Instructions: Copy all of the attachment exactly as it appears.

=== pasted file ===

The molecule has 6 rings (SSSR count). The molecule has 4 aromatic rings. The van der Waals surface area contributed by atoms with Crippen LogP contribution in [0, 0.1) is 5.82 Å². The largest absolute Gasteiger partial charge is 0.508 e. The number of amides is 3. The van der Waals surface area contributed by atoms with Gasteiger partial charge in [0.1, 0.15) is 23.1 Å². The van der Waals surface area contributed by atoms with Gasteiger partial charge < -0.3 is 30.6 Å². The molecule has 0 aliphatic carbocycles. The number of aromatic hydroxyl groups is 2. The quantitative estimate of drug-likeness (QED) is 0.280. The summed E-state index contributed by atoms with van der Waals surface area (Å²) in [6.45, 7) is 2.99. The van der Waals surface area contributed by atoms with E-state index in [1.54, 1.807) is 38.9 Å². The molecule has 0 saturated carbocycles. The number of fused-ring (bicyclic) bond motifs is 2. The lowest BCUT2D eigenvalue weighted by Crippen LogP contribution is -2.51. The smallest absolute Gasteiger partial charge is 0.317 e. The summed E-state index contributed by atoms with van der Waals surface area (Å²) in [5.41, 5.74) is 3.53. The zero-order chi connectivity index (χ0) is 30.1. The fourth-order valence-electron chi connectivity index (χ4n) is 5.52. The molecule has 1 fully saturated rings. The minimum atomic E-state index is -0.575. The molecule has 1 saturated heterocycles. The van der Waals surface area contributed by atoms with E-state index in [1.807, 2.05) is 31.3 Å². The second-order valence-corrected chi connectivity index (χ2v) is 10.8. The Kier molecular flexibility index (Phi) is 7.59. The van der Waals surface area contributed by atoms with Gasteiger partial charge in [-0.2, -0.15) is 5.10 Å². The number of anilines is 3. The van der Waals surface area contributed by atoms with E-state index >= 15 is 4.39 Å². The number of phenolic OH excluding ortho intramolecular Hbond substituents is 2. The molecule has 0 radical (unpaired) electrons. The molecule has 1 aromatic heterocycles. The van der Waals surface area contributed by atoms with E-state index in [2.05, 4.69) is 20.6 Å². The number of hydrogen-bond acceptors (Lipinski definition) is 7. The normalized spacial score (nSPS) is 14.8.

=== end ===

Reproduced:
The molecule has 6 rings (SSSR count). The molecule has 4 aromatic rings. The van der Waals surface area contributed by atoms with Crippen LogP contribution in [0, 0.1) is 5.82 Å². The largest absolute Gasteiger partial charge is 0.508 e. The number of amides is 3. The van der Waals surface area contributed by atoms with Gasteiger partial charge in [0.1, 0.15) is 23.1 Å². The van der Waals surface area contributed by atoms with Gasteiger partial charge < -0.3 is 30.6 Å². The molecule has 0 aliphatic carbocycles. The number of aromatic hydroxyl groups is 2. The quantitative estimate of drug-likeness (QED) is 0.280. The summed E-state index contributed by atoms with van der Waals surface area (Å²) in [6.45, 7) is 2.99. The van der Waals surface area contributed by atoms with E-state index in [1.54, 1.807) is 38.9 Å². The molecule has 0 saturated carbocycles. The number of fused-ring (bicyclic) bond motifs is 2. The lowest BCUT2D eigenvalue weighted by Crippen LogP contribution is -2.51. The smallest absolute Gasteiger partial charge is 0.317 e. The summed E-state index contributed by atoms with van der Waals surface area (Å²) in [5.41, 5.74) is 3.53. The zero-order chi connectivity index (χ0) is 30.1. The fourth-order valence-electron chi connectivity index (χ4n) is 5.52. The molecule has 1 fully saturated rings. The minimum atomic E-state index is -0.575. The molecule has 1 saturated heterocycles. The van der Waals surface area contributed by atoms with E-state index in [1.807, 2.05) is 31.3 Å². The second-order valence-corrected chi connectivity index (χ2v) is 10.8. The Kier molecular flexibility index (Phi) is 7.59. The van der Waals surface area contributed by atoms with Gasteiger partial charge in [-0.2, -0.15) is 5.10 Å². The number of anilines is 3. The van der Waals surface area contributed by atoms with E-state index >= 15 is 4.39 Å². The number of phenolic OH excluding ortho intramolecular Hbond substituents is 2. The molecule has 0 radical (unpaired) electrons. The molecule has 1 aromatic heterocycles. The van der Waals surface area contributed by atoms with E-state index in [2.05, 4.69) is 20.6 Å². The number of hydrogen-bond acceptors (Lipinski definition) is 7. The normalized spacial score (nSPS) is 14.8.